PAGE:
Human Capital: Let My People Go Surfing
The company has religiously maintained its cultural values, even as it has transitioned into a formal organization. Patagonia has been recognized for offering its employees flexible work hours and job sharing; on low-key days, when the waves are rolling, employees are encouraged to spend their lunch hour surfing on the beach outside of the company’s Ventura, California headquarters. Patagonia has defied modern convention by operating human resources practices under the belief that a more fulfilling, happier workplace attracts and retains better talent. [6]

Employees surfing outside of Patagonia’s Ventura HQ

Patagonia’s mission has shaped the fundamentals of its business model and is deliberately supported by its operating model. Yvon may certainly be a reluctant businessman, but through clear and passionate focus, he has created a successful double bottom line organization that has both contributed to economic growth and benefited society as a whole.

Yvon Chouinard, Craig Mathews and Mauro Mazzo fishing in Idaho.
Yvon Chouinard, Craig Mathews and Mauro Mazzo fishing in Idaho.










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Student comments on Patagonia: Accidental Success Through a Deliberate Mission

  1. This was a lovely read. I’m curious — you mention that Patagonia’s customers are often willing to pay a premium because of the quality of its products and its social mission. This came up earlier in the year in the Nike case, but I feel there may sometimes be a tension between being environmentally cautious and providing the highest possible quality. The example you give of the fleeces made from recycled soda bottles — do customers find that they are objectively higher quality than alternatives or is it more of an emotional benefit from knowing the products promote sustainability? (And if these recycled materials are actually better options why doesn’t everyone use them?). Regardless, I’d love to work at a company that lets me surf every afternoon. Well done!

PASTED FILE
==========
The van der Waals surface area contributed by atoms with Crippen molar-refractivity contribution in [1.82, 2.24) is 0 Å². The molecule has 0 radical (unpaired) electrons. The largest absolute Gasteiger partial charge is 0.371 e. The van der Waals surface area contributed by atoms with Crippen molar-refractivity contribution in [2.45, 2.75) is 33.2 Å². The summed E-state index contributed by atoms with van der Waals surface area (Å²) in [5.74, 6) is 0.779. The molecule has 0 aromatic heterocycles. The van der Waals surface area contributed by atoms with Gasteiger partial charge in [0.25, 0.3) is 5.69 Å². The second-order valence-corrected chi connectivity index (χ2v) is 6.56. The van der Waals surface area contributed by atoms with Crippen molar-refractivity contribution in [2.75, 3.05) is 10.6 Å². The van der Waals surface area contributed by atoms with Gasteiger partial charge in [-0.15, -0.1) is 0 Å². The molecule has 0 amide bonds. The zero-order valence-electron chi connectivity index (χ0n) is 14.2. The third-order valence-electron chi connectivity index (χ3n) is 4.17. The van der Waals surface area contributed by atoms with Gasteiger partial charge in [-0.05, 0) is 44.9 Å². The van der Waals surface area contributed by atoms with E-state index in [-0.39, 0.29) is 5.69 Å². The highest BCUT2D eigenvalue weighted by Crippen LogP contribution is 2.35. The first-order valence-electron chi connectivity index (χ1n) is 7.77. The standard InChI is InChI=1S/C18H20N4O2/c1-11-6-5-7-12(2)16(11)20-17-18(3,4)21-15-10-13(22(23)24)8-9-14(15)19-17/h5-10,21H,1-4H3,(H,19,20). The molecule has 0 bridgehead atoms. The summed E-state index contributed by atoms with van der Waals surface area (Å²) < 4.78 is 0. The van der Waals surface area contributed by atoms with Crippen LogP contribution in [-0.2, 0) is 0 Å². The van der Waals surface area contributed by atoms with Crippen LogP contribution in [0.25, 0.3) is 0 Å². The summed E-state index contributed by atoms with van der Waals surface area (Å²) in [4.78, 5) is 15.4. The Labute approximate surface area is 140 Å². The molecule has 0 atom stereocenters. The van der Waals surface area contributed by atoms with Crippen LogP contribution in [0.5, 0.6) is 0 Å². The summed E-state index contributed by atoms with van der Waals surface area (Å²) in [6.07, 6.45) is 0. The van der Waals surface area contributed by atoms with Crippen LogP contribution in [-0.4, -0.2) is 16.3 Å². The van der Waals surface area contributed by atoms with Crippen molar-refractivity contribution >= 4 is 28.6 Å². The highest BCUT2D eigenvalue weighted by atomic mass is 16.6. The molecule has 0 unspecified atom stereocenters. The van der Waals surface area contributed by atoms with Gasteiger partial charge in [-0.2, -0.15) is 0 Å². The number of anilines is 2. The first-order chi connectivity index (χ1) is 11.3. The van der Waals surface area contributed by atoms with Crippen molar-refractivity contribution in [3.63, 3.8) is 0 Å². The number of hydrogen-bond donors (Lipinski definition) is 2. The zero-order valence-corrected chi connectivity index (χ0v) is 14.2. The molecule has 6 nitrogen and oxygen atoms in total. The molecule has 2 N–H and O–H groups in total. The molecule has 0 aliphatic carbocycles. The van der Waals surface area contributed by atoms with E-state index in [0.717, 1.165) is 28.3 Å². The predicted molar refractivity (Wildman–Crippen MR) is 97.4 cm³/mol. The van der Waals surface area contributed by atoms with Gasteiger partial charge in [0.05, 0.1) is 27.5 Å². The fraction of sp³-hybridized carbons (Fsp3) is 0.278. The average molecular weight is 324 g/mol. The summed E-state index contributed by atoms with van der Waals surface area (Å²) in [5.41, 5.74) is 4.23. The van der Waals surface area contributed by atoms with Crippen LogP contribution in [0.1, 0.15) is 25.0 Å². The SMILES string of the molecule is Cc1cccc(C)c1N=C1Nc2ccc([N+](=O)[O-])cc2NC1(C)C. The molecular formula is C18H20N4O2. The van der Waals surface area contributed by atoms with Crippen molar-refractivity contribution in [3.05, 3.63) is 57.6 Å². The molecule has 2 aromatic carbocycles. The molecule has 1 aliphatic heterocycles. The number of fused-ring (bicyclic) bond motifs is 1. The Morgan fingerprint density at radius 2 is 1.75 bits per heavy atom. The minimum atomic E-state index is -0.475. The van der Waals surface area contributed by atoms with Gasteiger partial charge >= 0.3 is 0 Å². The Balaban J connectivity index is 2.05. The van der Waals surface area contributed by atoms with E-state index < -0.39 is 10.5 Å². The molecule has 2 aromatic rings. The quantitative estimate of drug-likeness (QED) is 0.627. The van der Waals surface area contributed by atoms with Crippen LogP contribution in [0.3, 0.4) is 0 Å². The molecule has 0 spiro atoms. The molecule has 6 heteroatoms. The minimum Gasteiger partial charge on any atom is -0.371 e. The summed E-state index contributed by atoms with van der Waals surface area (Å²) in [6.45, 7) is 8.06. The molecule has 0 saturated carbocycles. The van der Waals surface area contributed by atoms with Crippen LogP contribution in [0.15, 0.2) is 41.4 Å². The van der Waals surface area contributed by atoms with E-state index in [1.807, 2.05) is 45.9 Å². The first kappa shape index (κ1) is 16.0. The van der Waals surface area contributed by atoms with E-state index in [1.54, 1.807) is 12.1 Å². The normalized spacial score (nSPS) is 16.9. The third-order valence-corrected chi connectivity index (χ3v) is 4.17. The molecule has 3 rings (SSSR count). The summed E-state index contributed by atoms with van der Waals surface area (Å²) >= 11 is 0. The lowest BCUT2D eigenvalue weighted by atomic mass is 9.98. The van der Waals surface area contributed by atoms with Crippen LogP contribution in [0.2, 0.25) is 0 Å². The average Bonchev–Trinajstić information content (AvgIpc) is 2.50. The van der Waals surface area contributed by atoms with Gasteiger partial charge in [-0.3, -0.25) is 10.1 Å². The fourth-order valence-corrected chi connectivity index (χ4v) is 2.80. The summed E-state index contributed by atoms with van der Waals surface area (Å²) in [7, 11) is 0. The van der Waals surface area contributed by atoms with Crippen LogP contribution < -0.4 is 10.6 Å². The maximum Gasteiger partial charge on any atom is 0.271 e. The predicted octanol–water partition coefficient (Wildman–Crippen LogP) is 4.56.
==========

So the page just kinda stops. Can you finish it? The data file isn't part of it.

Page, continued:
2. Interesting read. It sounds as though Patagonia has been able to stay ahead of other brands in the same space (The North Face, Columbia, etc.) by adhering to their original social mission and thus, providing the consumer with more value than just a high quality good. It will be interesting to see how the company will fair once ownership has changed hands in 10, 20, 30, etc. years time.

  3. This has been such an interesting read. I was not aware of Patagonia’s social mission and B-corp status until now. It’s interesting to see how Patagonia has flourished because of its high quality products and environmental mission. I’d love to understand more about how being a B-corp has helped its profitability (certain tax benefits perhaps? increased mind share in socially conscious customers?).
    Nevertheless, this seems like the best company to work for: contributing to a great cause, creating tangible value for customers, and incredible culture (Surfing during lunch time!).

  4. For me as an active user of Patagoni gear for fishing, the fundamental difference with other brands is that they are trully honest on their enviromental care. Every time i go into a store they have a different campaign supporting local communities and fighting against projects that can potentially damage the ecosystem around it.
    High quality is an attribute that could be easily replicated, having a clear mission is something harder to imitate, and the continuous years of success have proven it.